CAMDEN – A senior investigator with the N.J. Department of Labor & Workforce Development, Division of Wage and Hour Compliance, was sentenced today to 60 months in prison in connection with a bribery scheme in which he accepted $1.86 million from owners and operators of temporary labor firms in return for his official assistance, U.S. Attorney Paul J. Fishman announced.
Joseph Rivera, 56, of Winslow, previously pleaded guilty before U.S. District Judge Noel L. Hillman to one count each of solicitation and acceptance of a bribe, and tax evasion. Hillman also imposed the sentence today in Camden federal court.
According to documents filed in this case and statements made in court, Rivera’s responsibilities as a senior investigator included inspecting temporary labor firms working in southern New Jersey to verify compliance with state wage and hour laws and with regulations regarding taxes and worker’s compensation insurance coverage. Between 2002 and late 2008, he solicited and accepted corrupt cash payment from at least 20 owners or operators of temporary labor firms. Rivera typically calculated the amount of a bribe payment by multiplying $0.25 by the total number of hours worked by a temporary labor firm’s employees.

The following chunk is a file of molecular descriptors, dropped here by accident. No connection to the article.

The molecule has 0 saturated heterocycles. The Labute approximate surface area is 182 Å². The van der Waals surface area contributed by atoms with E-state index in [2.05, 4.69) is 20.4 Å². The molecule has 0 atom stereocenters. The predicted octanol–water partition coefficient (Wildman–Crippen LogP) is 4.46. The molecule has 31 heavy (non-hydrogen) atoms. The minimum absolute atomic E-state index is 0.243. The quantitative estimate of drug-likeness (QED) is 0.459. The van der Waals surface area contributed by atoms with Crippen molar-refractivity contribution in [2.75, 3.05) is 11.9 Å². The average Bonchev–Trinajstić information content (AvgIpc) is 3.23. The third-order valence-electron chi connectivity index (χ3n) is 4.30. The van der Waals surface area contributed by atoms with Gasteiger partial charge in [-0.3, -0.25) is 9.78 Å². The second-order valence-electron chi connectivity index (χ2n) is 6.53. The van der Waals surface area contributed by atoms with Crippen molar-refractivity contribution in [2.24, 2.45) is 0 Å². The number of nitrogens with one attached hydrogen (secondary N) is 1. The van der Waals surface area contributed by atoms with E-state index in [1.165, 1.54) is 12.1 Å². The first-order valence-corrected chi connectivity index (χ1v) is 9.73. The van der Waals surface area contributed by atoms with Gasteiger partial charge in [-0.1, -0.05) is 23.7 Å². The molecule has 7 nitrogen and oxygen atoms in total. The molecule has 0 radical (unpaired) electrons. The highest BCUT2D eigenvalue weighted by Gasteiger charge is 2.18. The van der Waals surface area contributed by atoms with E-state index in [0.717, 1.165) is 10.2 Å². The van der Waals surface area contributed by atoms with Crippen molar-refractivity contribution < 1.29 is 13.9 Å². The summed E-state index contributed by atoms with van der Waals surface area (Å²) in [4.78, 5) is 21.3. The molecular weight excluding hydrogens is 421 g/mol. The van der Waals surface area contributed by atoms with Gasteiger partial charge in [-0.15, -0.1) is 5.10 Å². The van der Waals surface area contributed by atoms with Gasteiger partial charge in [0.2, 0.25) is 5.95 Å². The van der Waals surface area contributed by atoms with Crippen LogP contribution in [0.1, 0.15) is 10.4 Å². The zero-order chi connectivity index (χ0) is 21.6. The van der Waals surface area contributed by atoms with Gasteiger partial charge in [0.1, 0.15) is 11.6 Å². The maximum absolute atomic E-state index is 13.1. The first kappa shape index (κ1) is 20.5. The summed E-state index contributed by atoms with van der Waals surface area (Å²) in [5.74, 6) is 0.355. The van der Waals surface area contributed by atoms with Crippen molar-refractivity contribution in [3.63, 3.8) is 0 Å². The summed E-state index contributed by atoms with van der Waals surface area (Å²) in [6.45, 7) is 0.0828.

In exchange for these corrupt payments, Rivera used his position for the benefit of the temporary labor firms. He refrained from inspecting these firms and falsely certified that they were in compliance with state law. Rivera also recommended these firms to other businesses as firms that should be hired.
Rivera also attempted to evade paying taxes on the income derived from the corrupt scheme. For the 2007 tax year he filed an individual tax return that claimed taxable income of $89,696 when he knew his total taxable income was $499,176, upon which he owed $149, 677 in federal income taxes.
Rivera agreed to forfeit monies and property equal to $1.863 million, which represents the proceeds he obtained through the bribery scheme. The forfeitures include $120,400 in cash; two Ocean City, N.J., properties; a Fort Lauderdale, Fla., property; a 2008 Lexus ES 350; eight gold bars; and numerous gold and silver coins.
In addition to the prison term, Hillman sentenced Rivera to three years of supervised release and ordered him to pay $250,000 in restitution to the state Department of Labor and Workforce Development.
Fishman credited special agents of IRS-Criminal Investigation, under the direction of Acting Special Agent in Charge JoAnn S. Zuniga; and the FBI’s South Jersey Resident Agency, under the direction of Special Agent in Charge George C. Venizelos, with the investigation leading to today’s sentencing.
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